Three male presenters, the usual stunts, the usual format: dull, dull, dull. Like the average punter taking on a used Nissan Almera diesel, I wasn’t hoping for much from series 27 of Top Gear. I was right.
Watching Top Gear was always a bit like having to sit through someone else’s holiday home movies, and I am sorry to say that the adventures of the newish trio of Chris Harris, Freddie Flintoff and Paddy McGuiness in Ethiopia are, if anything, even more tedious than the countless times Jeremy Clarkson and the other two used to get old cars and drive them around exotic places and break their suspension.
This time the team were given the “nostalgia test” – to find examples of the first cars, on a budget of £4,000. Paddy had a Ford Escort Mark 2, circa 1979; Chris a 1990 Mini Cooper; Flintoff did well to get himself a 1998 Porsche Boxster, albeit with slipping clutch and a convertible roof that didn’t work.
The “first cars” idea is a novel enough premise, but it soon deteriorates into the same sort of road trip as all the other ones that Top Gear has ever done – Vietnam, Southern Africa, Bolivia, all that. This time it was across the Semien Mountains range and down into the Afar Triangle, the “buthpless of ’oomankhand” in the extreme accent of professional Boltonian Paddy. The usual aerial shots gave us a feel for the majestic scenery and the rich local cultures of Ethiopia, and all that. But somehow, with this trio, the “buthpless of ’oomankhand” is somehow rendered underwhelming.
The saving grace is that the old-school Top Gear borderline casual racism is gone. Harris, Flintoff and McGuiness even manage to make a thoughtful reference to the famine of 1984 without lapsing into accidental Partridgespeak. A relief.
The script, or spontaneous dialogue, or whatever it was, just isn’t worth eavesdropping on. I’ve heard sharper banter on Love Island. Even the attempts at gross vulgarity – which ordinarily I greatly enjoy – are just numbingly awful. In the extreme heat of the desert, the hottest place on earth, they were issued with some remarkably futile challenges, like driving backwards for a bit, or blindfolded across an airstrip. The unchallenging challenges told us precisely sod all about the cars, about the presenters, or about the ancient civilisation and vibrant nation they were surrounded by. They might as well have been in the New Forest.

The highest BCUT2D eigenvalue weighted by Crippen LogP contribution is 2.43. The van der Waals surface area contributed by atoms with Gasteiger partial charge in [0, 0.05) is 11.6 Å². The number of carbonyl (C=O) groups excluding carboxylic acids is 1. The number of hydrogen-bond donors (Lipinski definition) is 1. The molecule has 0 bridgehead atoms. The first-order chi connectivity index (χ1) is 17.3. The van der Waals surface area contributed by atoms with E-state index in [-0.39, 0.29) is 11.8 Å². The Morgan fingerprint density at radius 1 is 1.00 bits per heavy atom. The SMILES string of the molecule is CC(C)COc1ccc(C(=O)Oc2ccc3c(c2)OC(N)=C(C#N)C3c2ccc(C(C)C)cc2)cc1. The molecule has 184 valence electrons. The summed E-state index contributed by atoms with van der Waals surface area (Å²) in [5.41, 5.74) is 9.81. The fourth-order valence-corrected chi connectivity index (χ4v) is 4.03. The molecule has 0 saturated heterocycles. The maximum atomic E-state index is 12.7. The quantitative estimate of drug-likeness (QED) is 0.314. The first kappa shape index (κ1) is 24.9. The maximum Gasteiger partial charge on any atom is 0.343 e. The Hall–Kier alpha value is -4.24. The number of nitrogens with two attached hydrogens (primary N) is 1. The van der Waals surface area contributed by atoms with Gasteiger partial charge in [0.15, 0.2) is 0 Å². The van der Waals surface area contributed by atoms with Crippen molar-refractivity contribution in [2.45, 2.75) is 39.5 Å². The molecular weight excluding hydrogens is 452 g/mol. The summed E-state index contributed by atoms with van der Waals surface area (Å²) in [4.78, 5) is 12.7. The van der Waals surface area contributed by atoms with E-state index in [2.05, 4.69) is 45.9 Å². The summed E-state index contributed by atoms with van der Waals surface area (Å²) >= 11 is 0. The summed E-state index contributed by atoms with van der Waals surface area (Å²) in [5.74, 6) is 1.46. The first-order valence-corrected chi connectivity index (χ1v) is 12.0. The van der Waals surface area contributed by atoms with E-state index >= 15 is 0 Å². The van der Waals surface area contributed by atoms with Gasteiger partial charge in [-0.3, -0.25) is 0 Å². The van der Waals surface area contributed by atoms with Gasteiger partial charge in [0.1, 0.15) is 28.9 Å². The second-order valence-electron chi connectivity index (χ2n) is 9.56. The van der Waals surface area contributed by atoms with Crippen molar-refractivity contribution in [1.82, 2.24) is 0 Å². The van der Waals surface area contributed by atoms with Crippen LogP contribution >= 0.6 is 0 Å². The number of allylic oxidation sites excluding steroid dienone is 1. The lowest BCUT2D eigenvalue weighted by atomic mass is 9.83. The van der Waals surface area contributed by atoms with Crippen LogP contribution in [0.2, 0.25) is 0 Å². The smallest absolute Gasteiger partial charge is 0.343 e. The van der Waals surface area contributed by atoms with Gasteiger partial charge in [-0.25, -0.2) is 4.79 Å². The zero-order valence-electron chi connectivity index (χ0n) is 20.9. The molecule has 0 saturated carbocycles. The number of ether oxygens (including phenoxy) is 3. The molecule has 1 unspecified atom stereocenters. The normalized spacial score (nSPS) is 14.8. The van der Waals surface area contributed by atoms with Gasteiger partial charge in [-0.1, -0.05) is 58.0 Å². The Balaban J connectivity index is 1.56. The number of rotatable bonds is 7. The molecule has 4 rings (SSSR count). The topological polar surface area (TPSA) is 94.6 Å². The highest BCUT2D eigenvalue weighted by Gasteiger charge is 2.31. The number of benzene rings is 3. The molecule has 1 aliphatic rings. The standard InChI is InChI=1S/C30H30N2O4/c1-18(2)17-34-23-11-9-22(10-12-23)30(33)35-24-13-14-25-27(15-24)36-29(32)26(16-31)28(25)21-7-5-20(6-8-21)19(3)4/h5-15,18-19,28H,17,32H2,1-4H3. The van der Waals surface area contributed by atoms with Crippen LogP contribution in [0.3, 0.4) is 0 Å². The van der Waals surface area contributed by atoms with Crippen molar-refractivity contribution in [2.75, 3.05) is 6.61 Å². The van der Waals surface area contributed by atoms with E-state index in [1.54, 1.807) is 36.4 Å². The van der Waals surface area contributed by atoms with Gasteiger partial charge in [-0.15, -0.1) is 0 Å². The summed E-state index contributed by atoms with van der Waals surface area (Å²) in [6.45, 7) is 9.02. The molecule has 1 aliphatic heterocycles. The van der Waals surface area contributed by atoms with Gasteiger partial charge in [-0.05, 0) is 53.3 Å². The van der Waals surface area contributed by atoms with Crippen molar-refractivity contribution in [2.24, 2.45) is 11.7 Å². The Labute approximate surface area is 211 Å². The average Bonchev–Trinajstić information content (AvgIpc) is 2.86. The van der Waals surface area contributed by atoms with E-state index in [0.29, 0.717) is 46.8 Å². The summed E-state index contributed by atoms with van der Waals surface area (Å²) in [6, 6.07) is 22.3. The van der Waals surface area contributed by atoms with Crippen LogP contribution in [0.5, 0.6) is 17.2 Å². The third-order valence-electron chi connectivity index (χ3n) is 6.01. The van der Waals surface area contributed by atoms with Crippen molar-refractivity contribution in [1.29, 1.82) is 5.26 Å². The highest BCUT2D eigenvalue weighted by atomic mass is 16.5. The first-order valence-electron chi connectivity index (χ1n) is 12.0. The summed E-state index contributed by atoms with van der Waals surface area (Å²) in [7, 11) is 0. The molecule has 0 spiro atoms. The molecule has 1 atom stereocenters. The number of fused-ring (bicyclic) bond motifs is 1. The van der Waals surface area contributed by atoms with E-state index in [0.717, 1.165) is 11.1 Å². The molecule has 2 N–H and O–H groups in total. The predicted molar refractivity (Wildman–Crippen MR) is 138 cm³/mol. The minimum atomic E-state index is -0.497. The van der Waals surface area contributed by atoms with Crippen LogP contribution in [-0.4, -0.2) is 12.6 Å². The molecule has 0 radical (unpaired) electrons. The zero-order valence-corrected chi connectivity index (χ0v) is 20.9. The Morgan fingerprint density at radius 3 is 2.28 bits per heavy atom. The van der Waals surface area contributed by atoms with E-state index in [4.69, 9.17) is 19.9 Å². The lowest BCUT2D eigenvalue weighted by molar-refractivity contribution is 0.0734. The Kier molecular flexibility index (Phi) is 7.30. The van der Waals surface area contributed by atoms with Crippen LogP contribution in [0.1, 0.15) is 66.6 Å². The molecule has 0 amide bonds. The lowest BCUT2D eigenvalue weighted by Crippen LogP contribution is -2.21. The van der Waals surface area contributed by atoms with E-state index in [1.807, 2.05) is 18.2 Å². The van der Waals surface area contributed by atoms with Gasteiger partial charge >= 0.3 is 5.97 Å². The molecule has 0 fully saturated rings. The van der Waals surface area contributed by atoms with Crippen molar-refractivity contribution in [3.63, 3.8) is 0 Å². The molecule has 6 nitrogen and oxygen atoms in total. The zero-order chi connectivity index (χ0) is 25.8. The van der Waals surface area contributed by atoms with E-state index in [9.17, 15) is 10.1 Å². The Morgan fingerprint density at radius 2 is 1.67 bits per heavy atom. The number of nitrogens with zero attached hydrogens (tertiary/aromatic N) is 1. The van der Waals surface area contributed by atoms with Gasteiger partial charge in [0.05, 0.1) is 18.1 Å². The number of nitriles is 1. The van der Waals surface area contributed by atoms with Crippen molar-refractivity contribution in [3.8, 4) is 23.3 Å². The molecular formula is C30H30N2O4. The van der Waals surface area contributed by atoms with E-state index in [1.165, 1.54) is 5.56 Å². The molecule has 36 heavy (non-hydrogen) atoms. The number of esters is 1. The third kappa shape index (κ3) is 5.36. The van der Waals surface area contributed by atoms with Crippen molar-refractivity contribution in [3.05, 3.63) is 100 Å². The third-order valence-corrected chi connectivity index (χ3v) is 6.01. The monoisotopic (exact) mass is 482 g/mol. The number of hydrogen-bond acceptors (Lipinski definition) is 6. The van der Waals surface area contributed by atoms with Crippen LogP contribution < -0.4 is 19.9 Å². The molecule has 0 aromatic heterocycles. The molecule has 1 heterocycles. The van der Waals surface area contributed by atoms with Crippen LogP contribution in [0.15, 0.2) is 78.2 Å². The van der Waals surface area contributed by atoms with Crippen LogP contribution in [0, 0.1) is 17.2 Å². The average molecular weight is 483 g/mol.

The almost-amusing bit was the “chunky knit jumper of failure” that the loser on each challenge had to wear, adding to the punishment and the risk of heat stroke, which isn’t as funny as it sounds. Naturally it got sweaty and malodorous so that “it smells like a marathon runner’s ballbag”. And that, I have to report, was the wittiest, most inventive line in the whole hour. “Ballbag” in the mouth of say Steve Coogan, Jo Brand or Asim Chaudhry would be devastatingly funny. Not here. The guys’ anecdotes about their times in their first cars were, like the Afar Triangle, dry as dust.
The remaining time on the show is taken up with Chris Harris thrashing a new, very fast, 700 horsepower Ferrari and a slightly less fast 600 horsepower McLaren around a track. It was the “twin test” format long-favoured in the car mags made into TV. As nicely photographed car porn it was fine, but the main point about anyone looking to buy a car for around £200,000 is that they are most likely in a position to buy the pair of each, if they like, and chuck in a Bentayga, a Bulgari watch and a yacht too. As a result, the £63,000 disparity in their list price and other comparisons between the two (admirably detailed by Harris) seem a bit irrelevant, frankly. Apparently the Ferrari has a bit of its carbon fibre dash that “looks like a medieval sex toy” (another line that fell to its death as it dripped from Harris’s lips).
Anyway, when I come to trade up my 2006 Skoda Octavia Mark2 1.4 Classic (80hp), I’ll try and bear in mind that the McLaren 600LT is much more the driver’s car than the Ferrari 488 Pista, even if the Ferrari “sets a new benchmark for the track-based supercar”.
Top Gear is in a bit of a rut, really. It feels slow and tired, and its three-cylinder engine could do with tuning up – with better jokes, fresher formats and, quite honestly, a bit less of three wealthy telly stars in life-doesn’t-get-better-than-this mode on the back of hard-pressed OAP licence fee payers. They should hire Coogan, Brand and Chaudhry. At least they’d be funny.
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